The biggest lesson I’ve learned is, every cog in the wheel takes time to fall into place and I’m both surprised and impressed with how many plates a publishing house keeps spinning to get your book, not just on the shelves, but noticed.

 

It's definitely a complicated business. Mika – do you prefer being the illustrator or the author/illustrator of a book? Why?

 

The process honestly feels the same to me. But I work much harder promoting and marketing my author/illustrator work because I know I am the only one who will do it.

 

Good point. With the two of you there is double the marketing opportunity. In general, what is the hardest thing for you both of you about writing and/or illustrating children’s books?

 

Heather: For me, that depends on the story. A manuscript I’m working on right now has some sidekick humor and I’m learning how hard it is to write ‘funny’ for everyone. 

 

Mika: It’s hard not to overwork things and be confident in your voice.

 

Knowing when to stop tinkering is something many strive to master; I know I do. Heather - what's something you want your readers to know about HOʻONANI Hula Warrior?

 

I’d love readers to know how important Mika’s illustrations are to this book.

 

The story begins with an introduction to ancient Hawaiian culture showing two leis together. One is white (female), the other yellow (male). Later Ho'onani wears both colors in honor of who she is, Mahu. Then, look at what Kana wears on the second-to-last page! Spoiler alert . . . this symbolizes absolute acceptance of her sister, Ho'onani.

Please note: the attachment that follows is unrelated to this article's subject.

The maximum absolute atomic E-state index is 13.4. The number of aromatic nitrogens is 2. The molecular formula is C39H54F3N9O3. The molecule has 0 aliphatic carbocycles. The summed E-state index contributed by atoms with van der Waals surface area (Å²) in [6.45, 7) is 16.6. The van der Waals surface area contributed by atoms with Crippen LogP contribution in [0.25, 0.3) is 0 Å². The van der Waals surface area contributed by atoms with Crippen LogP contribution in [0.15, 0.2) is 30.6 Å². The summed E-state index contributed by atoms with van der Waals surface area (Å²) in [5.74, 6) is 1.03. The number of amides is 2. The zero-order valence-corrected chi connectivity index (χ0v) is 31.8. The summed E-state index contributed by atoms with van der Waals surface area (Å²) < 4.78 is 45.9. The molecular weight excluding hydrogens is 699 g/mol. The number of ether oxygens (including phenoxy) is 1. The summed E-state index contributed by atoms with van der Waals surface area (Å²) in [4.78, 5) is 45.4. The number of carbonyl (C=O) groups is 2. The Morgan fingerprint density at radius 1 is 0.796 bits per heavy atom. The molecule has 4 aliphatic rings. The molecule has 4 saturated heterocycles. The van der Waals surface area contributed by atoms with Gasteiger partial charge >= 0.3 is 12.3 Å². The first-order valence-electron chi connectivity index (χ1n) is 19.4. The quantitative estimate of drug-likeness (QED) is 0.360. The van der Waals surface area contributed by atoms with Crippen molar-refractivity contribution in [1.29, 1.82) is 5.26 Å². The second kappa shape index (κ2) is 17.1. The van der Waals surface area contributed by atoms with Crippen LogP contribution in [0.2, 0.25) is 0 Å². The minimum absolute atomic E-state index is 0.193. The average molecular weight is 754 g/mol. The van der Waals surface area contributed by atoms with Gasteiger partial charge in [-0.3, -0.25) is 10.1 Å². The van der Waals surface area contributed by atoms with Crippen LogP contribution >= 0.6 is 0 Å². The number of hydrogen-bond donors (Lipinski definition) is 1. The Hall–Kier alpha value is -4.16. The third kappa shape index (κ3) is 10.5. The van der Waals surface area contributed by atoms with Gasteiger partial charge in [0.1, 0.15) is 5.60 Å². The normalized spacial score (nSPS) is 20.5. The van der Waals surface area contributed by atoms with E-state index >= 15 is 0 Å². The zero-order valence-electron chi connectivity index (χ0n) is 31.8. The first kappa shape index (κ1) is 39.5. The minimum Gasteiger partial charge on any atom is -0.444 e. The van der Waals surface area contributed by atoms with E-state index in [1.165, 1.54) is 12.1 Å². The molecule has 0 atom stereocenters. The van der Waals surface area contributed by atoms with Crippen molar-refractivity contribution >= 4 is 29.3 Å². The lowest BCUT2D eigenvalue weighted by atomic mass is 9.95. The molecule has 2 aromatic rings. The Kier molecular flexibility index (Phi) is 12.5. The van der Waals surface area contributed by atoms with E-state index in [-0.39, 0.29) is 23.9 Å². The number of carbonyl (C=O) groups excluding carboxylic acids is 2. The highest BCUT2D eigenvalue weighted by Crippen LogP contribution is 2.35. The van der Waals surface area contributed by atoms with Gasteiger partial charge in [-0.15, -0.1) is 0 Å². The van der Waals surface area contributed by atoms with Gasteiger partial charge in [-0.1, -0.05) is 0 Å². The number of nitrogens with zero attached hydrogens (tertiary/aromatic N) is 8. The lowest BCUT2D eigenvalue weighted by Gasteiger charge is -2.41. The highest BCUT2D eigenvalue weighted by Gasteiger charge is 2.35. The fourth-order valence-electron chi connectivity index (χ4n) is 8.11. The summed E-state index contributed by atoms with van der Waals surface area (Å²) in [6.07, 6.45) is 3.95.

Text © Heather Gale, 2019 . Image © Mika Song, 2019.

 

It definitely takes both halves to make an outstanding picture book. And, in case you all wondered, I asked. Mika did all the research and planning/devising of this important visual strand (and others) within the book. So, what was the toughest part about the writing or the illustrating of HOʻONANI Hula Warrior for both of you? How many revisions did you each have to do? How much research did either of you have to do?

 

Heather: The toughest part was making sure each story layer was subtle yet complete. For me, it’s important kids at different ages understand a seemingly simple yet complex story at their own comfort and comprehension level.

 

I’ll give you an example of what I mean. You could read this story as an 11-year old girl trying out for the school’s male-only hula chant, supported by parents, a teacher and environment that care, respect and value each other. There’s just one snag – her older sister. Over the course of the story Ho'onani must prove to everyone, including herself, she’s the right choice.

 

Then you could explore a deeper layer within this same story, which, I think, is better explained in the documentary, A Place in the Middle

(https://aplaceinthemiddle.org/). When Ho'onani remains true to herself, she also learns to embrace, then empower, the Mahu she feels inside.

 

I think some stories, especially those with fluid topics such as gender diversity, need more than one take-away and picture books excel at this! They give adults and children an opportunity to develop deeper levels of empathy and understanding without judgement or question.

 

Mika: I was finishing up my sketches and I thought I should take a break and get some inspiration. My friend, author/illustrator Aram Kim (No Kimchi for Me) got beat up in a tae kwon do class while working on her upcoming book. So I signed up for a hula class.

 

There were a few online but I couldn’t have been luckier in choosing Na Pua Mai Ka Lani Nuioka in Queens. They are a seriously inspiring halau teaching traditional hula with diverse members. They should have a documentary about them. I showed the teachers and members the sketches and listened to their feedback. Through them we found a Hawaiian language professor to review the book. [maybe you should do a Hula picture book?]